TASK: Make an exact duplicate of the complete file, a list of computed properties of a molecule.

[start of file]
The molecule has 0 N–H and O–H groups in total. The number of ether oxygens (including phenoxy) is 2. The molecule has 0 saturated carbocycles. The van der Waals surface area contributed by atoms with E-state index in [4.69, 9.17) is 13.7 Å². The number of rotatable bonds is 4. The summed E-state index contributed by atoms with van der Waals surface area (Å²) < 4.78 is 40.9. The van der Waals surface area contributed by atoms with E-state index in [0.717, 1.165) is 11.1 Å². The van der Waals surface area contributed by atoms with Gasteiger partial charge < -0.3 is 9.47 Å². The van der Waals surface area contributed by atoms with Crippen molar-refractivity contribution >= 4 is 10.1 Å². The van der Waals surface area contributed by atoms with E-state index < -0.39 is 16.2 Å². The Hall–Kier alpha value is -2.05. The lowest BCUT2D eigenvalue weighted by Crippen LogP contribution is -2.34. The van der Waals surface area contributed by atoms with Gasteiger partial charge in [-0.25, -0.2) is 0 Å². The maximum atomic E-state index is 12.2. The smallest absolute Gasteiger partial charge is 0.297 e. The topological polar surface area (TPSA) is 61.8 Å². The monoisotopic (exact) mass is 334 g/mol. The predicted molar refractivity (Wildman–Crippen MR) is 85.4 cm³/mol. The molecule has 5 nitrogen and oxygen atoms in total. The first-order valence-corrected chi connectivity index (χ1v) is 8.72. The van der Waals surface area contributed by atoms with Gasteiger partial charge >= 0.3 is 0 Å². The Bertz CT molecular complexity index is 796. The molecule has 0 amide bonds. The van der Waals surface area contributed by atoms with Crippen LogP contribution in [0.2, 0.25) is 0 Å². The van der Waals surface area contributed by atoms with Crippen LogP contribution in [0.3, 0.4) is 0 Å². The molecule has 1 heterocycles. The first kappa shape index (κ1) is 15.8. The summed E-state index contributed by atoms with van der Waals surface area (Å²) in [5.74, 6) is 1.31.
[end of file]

The molecule has 0 N–H and O–H groups in total. The number of ether oxygens (including phenoxy) is 2. The molecule has 0 saturated carbocycles. The van der Waals surface area contributed by atoms with E-state index in [4.69, 9.17) is 13.7 Å². The number of rotatable bonds is 4. The summed E-state index contributed by atoms with van der Waals surface area (Å²) < 4.78 is 40.9. The van der Waals surface area contributed by atoms with E-state index in [0.717, 1.165) is 11.1 Å². The van der Waals surface area contributed by atoms with Gasteiger partial charge < -0.3 is 9.47 Å². The van der Waals surface area contributed by atoms with Crippen molar-refractivity contribution >= 4 is 10.1 Å². The van der Waals surface area contributed by atoms with E-state index < -0.39 is 16.2 Å². The Hall–Kier alpha value is -2.05. The lowest BCUT2D eigenvalue weighted by Crippen LogP contribution is -2.34. The van der Waals surface area contributed by atoms with Gasteiger partial charge in [-0.25, -0.2) is 0 Å². The maximum atomic E-state index is 12.2. The smallest absolute Gasteiger partial charge is 0.297 e. The topological polar surface area (TPSA) is 61.8 Å². The monoisotopic (exact) mass is 334 g/mol. The predicted molar refractivity (Wildman–Crippen MR) is 85.4 cm³/mol. The molecule has 5 nitrogen and oxygen atoms in total. The first-order valence-corrected chi connectivity index (χ1v) is 8.72. The van der Waals surface area contributed by atoms with Gasteiger partial charge >= 0.3 is 0 Å². The Bertz CT molecular complexity index is 796. The molecule has 0 amide bonds. The van der Waals surface area contributed by atoms with Crippen LogP contribution in [0.2, 0.25) is 0 Å². The van der Waals surface area contributed by atoms with Crippen LogP contribution in [0.3, 0.4) is 0 Å². The molecule has 1 heterocycles. The first kappa shape index (κ1) is 15.8. The summed E-state index contributed by atoms with van der Waals surface area (Å²) in [5.74, 6) is 1.31.